Parasites of Medical Importance (Landes Bioscience Medical Handbook (Vademecum))
by: Anthony J. Nappi

year: 2002
pages: 156
bookmarked: yes
paginated: yes
vector: yes
cover: yes
searchable: yes

size: 9.03 MB [ 9465368 bytes ]
type: .pdf
status: normal
language: en [ english ]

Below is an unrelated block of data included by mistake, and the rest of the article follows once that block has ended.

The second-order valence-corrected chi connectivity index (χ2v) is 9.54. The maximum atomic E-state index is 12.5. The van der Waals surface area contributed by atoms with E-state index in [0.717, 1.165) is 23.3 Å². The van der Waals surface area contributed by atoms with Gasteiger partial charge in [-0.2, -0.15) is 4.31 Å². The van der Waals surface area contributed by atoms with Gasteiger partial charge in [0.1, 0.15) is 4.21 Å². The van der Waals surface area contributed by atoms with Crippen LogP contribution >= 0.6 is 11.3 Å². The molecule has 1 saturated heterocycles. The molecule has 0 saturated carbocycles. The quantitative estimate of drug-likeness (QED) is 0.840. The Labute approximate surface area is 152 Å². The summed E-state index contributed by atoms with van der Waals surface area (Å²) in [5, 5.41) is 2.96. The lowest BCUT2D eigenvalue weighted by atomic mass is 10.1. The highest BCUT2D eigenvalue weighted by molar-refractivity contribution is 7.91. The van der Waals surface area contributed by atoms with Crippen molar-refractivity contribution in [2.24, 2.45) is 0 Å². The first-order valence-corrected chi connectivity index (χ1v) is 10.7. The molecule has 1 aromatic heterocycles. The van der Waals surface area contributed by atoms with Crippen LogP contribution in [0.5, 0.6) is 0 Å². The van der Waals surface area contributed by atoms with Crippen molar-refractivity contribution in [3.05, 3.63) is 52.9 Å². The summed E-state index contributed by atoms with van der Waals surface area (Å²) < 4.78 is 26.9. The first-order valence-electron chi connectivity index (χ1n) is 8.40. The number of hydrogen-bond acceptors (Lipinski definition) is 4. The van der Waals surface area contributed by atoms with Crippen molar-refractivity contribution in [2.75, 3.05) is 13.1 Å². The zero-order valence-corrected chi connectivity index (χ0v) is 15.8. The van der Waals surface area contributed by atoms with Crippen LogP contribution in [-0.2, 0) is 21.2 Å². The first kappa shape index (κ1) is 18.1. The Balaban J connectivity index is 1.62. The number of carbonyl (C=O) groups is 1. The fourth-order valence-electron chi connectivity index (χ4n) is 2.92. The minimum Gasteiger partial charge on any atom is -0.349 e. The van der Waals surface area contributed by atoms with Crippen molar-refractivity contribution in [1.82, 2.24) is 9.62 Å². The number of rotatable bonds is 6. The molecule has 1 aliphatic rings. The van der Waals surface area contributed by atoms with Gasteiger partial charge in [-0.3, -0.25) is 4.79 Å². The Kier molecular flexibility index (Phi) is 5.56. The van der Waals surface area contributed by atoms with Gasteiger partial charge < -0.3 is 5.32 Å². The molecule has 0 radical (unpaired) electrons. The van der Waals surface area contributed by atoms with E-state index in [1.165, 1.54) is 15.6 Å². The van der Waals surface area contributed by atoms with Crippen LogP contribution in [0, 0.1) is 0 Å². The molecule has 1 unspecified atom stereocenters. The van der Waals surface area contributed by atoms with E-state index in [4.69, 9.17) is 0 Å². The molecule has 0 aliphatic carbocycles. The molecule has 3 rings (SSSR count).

Virtually every organism serves as the host for a complement of parasites.Parasitism is so common that it is rare to find classes of animals without members that have adopted a parasitic mode of living. Evidence gained from various archeological studies indicates that parasitic diseases existed in prehistoric human populations. Since there is no evidence to suggest that our long and intimate association with parasites will ever end, it seems reasonable to propose that the study of human parasites warrants some consideration. However, the study of parasites is a very challenging endeavor. Host-parasite associations involve complex biochemical, physiological, behavioral and ecological adaptations that very likely have co-evolved independently and on many different occasions. These complex and intimate interactions are continually evolving as counterstrategies in both host and parasite populations, thus limiting our ability to adequately study the factors that influence immune competency, parasite virulence, adaptability, epidemiological diversity, and drug resistance. However, the most important challenge facing parasitologists derives not from technical or experimental difficulties, but from the fact that most of the parasitic diseases that have a major impact on humans are largely associated with the rural poor in tropical, developing countries, which typically attract little interest from strictly commercial enterprises and other agencies that fund research. Today, the extent of human suffering due to parasites is incalculable and intolerable. The physiological, pathological and economic problems caused by parasites are global concerns, and it is imperative that health professionals have some understanding of the complex interactions between humans and their parasites. Inexplicably, many medical schools fail to offer a curriculum that contains a formal course in parasitic diseases, or, in some cases, even to provide a single lecture on the topic. It is our belief that the collaborative efforts of parasitologists and medical professionals are urgently needed to improve efforts to treat parasitic infections. Parasites of Medical Importance is designed primarily for health professions and students interested in pursuing careers that will address the growing threat current and emerging parasitic diseases pose to the global population. In preparing this textbook we assumed that it would be a first exposure to the study of parasites for those who have had little or no formal instruction in parasitic diseases. Thus, emphasis has been placed on parasite life cycles and host pathology, with limited discussions of parasite morphology, taxonomy, and pharmacological treatments. The authors assume full responsibility for omissions or any mistakes that appear in the book, and will correct such issues in subsequent editions.

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